Light in Darkness

by Jayne Ragasa-Mondoy
  

I don’t like to talk about it.

When I do, the words get all bunched up like a walnut stuck in my throat. My eyes sting with tears.

A few weeks ago, in the wee hours of the morning, I was roused from a deep sleep by the sound of my husband Tim’s voice calling for help. I stumbled down the hall where I found him—the tall, strong love of my life—collapsed in the bathtub, violently ill, throwing up blood.

The next moments are a blur. Still conscious and somewhat communicative, Tim insisted he didn’t need an ambulance and just wanted to lie down. I cleaned him off as best I could and helped him as he staggered back to bed.

Placing a call to the hospital’s emergency room, he described what happened and his current symptoms. The ER doctor’s soothing voice and reassuring words were like a healing salve on my burning emotions. “No need for panic, but do bring your husband in immediately. We’ll be waiting for him and will take good care of him.”

We pulled up at the ER entrance. An attendant quickly arrived with a wheelchair. He and the nurse who accompanied him had kind eyes. I could tell they were smiling from behind their protective face masks. Because the novel coronavirus protocol prohibits patient visitors, they waited respectfully, allowing a few moments for Tim and me to exchange a mask-to-mask kiss before whisking him away.

Back in the driver’s seat of my car, I paused for a moment. There, in the middle of a sunny morning, I faced one of my darkest hours. Where do I go? With our churches closed and social distance mandates in place, I felt isolated in my suffering.

Ordinarily I would seek comfort at the nearest Catholic church, sit in the presence of the Blessed Sacrament, and gaze at the familiar sacramentals: the crucifix of Jesus, statues of our Blessed Mother and Saint Joseph, and images of Saint Damien and Saint Marianne. I would relate my experience to the Stations of the Cross. I’d call upon a family member or friend who would hold my hand and cry along with me.

But where could I go given our new social restrictions?

In the depths of my soul I heard Jesus say, “Come to me, all who are weary. I am wherever you are.”

So I drove home. There, I cut fresh flowers for the sacred space where I enthrone a Bible, crucifix, rosary, and a statue of Mother Mary. I turned to Jesus in sacred Scripture, feasting upon the daily Mass readings. I prayed the Spiritual Communion prayer, assured of Jesus’ presence. I prayed for strength, healing, and for God’s guiding hand upon Tim’s health care team.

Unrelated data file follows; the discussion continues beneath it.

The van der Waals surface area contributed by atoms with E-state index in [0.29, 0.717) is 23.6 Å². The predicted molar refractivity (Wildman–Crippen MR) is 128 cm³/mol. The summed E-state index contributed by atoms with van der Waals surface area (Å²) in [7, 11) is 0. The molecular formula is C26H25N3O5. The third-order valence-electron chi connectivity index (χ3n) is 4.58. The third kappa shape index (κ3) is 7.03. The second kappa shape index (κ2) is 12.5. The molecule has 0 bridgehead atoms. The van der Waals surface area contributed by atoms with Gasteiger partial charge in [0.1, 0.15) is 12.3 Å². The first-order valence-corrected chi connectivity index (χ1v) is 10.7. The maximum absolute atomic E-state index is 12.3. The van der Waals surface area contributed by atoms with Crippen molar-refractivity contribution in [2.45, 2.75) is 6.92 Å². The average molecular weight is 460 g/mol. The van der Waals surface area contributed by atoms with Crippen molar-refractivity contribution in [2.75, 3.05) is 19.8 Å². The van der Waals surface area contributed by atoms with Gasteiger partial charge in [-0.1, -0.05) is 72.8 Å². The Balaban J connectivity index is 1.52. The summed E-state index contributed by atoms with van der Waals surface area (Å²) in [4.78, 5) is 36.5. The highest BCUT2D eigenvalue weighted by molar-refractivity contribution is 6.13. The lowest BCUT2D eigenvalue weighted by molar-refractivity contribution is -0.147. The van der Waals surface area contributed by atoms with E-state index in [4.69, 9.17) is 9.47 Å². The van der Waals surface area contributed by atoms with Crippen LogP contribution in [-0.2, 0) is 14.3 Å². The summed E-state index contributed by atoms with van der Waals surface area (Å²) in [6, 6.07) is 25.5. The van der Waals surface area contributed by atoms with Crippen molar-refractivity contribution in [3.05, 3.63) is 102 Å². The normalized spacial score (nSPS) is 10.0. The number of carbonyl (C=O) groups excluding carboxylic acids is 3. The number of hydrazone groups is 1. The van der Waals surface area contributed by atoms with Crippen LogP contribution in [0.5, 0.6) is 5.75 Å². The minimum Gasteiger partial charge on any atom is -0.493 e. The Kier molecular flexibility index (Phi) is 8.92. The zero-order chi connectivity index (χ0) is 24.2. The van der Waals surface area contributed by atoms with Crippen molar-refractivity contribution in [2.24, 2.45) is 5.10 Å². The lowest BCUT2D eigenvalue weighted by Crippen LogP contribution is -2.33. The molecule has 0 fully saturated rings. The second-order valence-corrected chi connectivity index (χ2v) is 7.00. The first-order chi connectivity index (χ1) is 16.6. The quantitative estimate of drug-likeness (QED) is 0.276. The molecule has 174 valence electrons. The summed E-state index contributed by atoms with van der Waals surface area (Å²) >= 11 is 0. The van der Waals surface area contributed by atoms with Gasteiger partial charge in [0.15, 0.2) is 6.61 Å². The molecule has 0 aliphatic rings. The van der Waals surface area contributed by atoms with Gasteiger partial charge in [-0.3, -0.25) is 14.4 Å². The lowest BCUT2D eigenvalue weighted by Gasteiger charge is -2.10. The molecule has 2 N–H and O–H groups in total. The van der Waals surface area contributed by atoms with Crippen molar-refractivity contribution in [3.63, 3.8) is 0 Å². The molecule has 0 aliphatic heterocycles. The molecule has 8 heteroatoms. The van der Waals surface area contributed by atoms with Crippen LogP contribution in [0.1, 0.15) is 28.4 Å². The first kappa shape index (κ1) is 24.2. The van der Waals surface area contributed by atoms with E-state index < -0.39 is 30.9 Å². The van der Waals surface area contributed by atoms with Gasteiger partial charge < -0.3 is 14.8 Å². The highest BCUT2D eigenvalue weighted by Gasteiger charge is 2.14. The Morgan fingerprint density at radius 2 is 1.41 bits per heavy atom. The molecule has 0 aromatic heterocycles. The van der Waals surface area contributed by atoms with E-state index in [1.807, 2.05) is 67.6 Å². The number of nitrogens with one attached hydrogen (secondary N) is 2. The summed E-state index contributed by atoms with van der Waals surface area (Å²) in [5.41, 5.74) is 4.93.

Later, I texted my family members and a couple of close friends who bombarded me with prayers, kind words, and a few silly photos that they knew would bring me cheer. My neighbor across the street, without even knowing what had happened, called to say he was leaving two boxes of cookies on my front steps.

In my darkest hour, the light of Jesus shone brightly. Saint Padre Pio wrote, “Our Lord sometimes makes you feel the weight of the cross. This weight seems unbearable but you carry it because in His love and mercy, the Lord helps you and gives you strength.” Assured of the Lord’s merciful presence, my weariness melted away. Peace tempered any worrisome thought.

That same evening, Tim was stable and able to walk the halls of the hospital. The next afternoon, I received a call from his attending physician with a sweet message: “Your husband is doing great. We’re releasing him tomorrow.” Several weeks after his collapse, he’s now fully recovered; thank God!

I still don’t like talking about it. But I suppose sometimes these sacred stories are meant to be shared.

What sacred story (yours or that of another) has recently inspired you?

How has Christ led you to an encounter with him in a new and unexpected way?

How has your prayer life deepened over the past few months?


 Jayne Ragasa-Mondoy

Jayne Ragasa-Mondoy

Jayne Ragasa-Mondoy serves as Director of Religious Education for the Diocese of Honolulu which is comprised of the six major islands in the state of Hawaii.

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